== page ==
Biosensors 2014 is organised and sponsored by Elsevier / Biosensors & Bioelectronics with the support of Linköping University, Sweden
Since its foundation in the 1970s, Linköping University (LiU) has established itself as an innovative and modern institution in both education and research with strong links to industry. Over the past decade, LiU has achieved rapid growth, involving the establishment of a new campus in the twin city of Norrköping. With a student population of 25,000 and 3,500 employees, LiU is one of the major universities in Sweden.
The Department of Physics, Biology and Chemistry (IFM) is one of 14 Departments at LiU and has been in operation for three decades and has expanded substantially to around 330 employees, including 40 full professors and some 130 graduate students. In addition, approximately 100 guest researchers visit every year. IFM has more than 30 years of experience in Biosensor and Chemical Sensor research, with work from key figures such as Professors Ingemar Lunström, https://people.ifm.liu.se/ingemar/ Bo Liedberg, http://cms.ifm.liu.se/applphys/molphys/ Fredrrik Winquist http://cms.ifm.liu.se/applphys/s-sence/people/fredrik-winquist/ and Carl-Fredrik Mandenius http://cms.ifm.liu.se/applphys/biotech/ resulting in many innovative technologies, such as gas-sensitive field-effect devices, electronic noses and the highly commercially successful application of Surface Plasmon Resonance (SPR) to biosensing by Biacore.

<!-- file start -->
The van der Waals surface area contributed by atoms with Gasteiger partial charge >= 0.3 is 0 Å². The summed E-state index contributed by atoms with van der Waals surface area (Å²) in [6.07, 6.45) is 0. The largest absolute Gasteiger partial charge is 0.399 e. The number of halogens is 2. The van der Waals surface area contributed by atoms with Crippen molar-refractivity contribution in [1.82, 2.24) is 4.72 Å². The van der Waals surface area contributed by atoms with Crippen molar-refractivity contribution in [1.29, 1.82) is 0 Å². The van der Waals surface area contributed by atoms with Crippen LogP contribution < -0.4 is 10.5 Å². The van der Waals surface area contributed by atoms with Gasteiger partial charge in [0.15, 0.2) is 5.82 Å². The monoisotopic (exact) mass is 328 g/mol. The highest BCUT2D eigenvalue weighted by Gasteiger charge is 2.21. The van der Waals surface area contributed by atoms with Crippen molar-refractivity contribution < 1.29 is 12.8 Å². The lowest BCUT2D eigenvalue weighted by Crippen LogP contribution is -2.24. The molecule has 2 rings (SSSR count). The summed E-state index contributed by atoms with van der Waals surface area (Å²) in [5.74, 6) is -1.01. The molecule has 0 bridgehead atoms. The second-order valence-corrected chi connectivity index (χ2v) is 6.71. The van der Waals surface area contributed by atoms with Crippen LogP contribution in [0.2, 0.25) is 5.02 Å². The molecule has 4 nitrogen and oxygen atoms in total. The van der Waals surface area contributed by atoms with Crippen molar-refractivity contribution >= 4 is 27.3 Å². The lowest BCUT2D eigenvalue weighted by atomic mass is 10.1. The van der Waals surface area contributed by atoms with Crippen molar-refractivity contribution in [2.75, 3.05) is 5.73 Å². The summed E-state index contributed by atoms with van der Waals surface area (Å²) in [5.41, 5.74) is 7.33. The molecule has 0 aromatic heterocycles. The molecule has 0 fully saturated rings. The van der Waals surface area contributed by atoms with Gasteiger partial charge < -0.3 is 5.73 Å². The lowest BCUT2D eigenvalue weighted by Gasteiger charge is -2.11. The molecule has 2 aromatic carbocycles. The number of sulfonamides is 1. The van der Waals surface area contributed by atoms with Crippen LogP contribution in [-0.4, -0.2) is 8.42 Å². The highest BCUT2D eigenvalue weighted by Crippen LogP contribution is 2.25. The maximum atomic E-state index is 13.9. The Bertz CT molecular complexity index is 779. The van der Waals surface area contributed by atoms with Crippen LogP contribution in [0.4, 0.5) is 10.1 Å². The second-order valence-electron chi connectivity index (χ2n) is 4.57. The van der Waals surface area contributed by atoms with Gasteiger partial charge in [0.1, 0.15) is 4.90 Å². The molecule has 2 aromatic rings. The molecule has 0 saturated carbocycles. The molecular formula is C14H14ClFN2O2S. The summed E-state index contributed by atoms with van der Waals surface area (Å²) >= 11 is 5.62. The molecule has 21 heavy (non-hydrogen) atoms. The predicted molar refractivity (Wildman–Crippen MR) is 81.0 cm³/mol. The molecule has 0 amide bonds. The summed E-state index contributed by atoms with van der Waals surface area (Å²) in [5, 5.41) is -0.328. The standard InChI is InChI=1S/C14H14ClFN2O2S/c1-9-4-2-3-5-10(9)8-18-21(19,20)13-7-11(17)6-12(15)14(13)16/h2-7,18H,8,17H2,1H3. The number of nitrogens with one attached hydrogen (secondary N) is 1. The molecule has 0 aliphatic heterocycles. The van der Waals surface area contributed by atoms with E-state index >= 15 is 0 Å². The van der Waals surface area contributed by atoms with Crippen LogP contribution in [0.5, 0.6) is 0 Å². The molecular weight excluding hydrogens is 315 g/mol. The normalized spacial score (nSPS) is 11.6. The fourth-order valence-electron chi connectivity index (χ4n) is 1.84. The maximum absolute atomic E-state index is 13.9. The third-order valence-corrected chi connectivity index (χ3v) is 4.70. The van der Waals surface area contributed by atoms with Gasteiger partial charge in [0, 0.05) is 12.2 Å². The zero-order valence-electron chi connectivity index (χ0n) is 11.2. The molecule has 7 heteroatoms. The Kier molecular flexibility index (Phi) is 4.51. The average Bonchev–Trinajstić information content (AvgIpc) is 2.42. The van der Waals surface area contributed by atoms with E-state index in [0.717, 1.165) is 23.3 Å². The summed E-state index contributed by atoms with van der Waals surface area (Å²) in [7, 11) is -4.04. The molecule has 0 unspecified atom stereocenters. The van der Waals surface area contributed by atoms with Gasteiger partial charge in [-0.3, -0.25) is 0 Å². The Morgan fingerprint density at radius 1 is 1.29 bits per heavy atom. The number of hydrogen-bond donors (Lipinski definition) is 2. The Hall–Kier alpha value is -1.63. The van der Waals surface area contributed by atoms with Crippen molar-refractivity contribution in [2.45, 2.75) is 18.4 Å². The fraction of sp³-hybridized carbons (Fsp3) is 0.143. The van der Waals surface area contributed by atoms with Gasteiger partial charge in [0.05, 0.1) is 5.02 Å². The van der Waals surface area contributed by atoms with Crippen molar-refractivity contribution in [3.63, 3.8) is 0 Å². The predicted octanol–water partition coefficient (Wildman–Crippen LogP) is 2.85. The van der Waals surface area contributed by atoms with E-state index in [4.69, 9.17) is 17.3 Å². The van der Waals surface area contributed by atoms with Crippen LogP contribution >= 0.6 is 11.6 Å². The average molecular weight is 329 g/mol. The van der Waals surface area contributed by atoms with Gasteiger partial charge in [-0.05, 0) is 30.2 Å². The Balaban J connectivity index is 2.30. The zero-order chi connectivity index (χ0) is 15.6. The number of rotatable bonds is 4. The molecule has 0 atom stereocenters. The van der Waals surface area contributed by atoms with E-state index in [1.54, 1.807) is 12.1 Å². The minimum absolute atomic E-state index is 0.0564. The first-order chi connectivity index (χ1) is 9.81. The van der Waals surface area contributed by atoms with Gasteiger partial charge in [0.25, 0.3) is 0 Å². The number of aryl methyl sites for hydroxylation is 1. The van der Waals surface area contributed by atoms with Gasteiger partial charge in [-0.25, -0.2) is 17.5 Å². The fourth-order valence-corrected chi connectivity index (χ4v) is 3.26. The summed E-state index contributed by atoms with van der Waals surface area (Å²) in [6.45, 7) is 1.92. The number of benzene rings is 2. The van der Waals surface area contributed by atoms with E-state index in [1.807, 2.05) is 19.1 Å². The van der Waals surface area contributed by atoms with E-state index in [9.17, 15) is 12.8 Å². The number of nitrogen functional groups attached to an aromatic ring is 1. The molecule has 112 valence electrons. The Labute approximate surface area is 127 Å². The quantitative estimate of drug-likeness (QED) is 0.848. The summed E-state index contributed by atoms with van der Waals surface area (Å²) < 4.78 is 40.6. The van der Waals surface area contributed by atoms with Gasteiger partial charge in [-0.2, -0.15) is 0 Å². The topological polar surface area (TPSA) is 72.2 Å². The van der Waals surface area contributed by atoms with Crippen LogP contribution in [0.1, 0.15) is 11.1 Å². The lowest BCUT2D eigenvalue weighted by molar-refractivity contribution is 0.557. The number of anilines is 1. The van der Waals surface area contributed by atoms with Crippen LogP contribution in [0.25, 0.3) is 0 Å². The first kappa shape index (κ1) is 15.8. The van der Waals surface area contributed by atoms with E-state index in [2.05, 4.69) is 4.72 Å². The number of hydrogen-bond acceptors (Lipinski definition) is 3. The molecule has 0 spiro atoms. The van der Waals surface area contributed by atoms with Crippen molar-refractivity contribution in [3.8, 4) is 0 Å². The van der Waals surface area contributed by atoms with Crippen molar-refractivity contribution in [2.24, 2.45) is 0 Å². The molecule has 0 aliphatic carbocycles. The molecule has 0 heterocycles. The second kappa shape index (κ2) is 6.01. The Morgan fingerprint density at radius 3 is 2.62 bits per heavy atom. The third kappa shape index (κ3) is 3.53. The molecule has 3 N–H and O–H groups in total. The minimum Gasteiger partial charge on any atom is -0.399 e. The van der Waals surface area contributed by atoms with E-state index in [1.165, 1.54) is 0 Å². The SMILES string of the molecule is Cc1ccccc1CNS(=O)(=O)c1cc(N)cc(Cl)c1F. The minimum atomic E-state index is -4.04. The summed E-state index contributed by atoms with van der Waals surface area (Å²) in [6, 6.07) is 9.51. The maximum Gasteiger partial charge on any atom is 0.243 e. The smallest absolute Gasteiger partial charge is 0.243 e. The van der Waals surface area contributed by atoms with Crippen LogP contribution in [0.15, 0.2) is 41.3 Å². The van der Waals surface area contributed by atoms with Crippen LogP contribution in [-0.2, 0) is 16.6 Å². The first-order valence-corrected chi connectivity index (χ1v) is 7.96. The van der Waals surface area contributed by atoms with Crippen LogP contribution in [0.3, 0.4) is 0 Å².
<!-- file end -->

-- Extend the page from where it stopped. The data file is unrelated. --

In November 2010, IFM established a new Biosensors and Bioelectronics Centre under the leadership of one of the other pioneers in the field, Professor Anthony P F Turner, www.ifm.liu.se/biosensors who moved to IFM from Cranfield University in the UK. Professor Turner led the team that developed the technology that now dominates the home blood glucose monitoring market, is Editor-In-Chief of the principal journal in the field, Biosensors & Bioelectronics, founder and Chairman of the World Congress on Biosensors and has over 600 publications and patents in the field of Biosensors. Together, the group can claim to have had some of the most significant impact on the field of Biosensors to date and continue to drive forward the boundaries of the subject and its practical application for the future.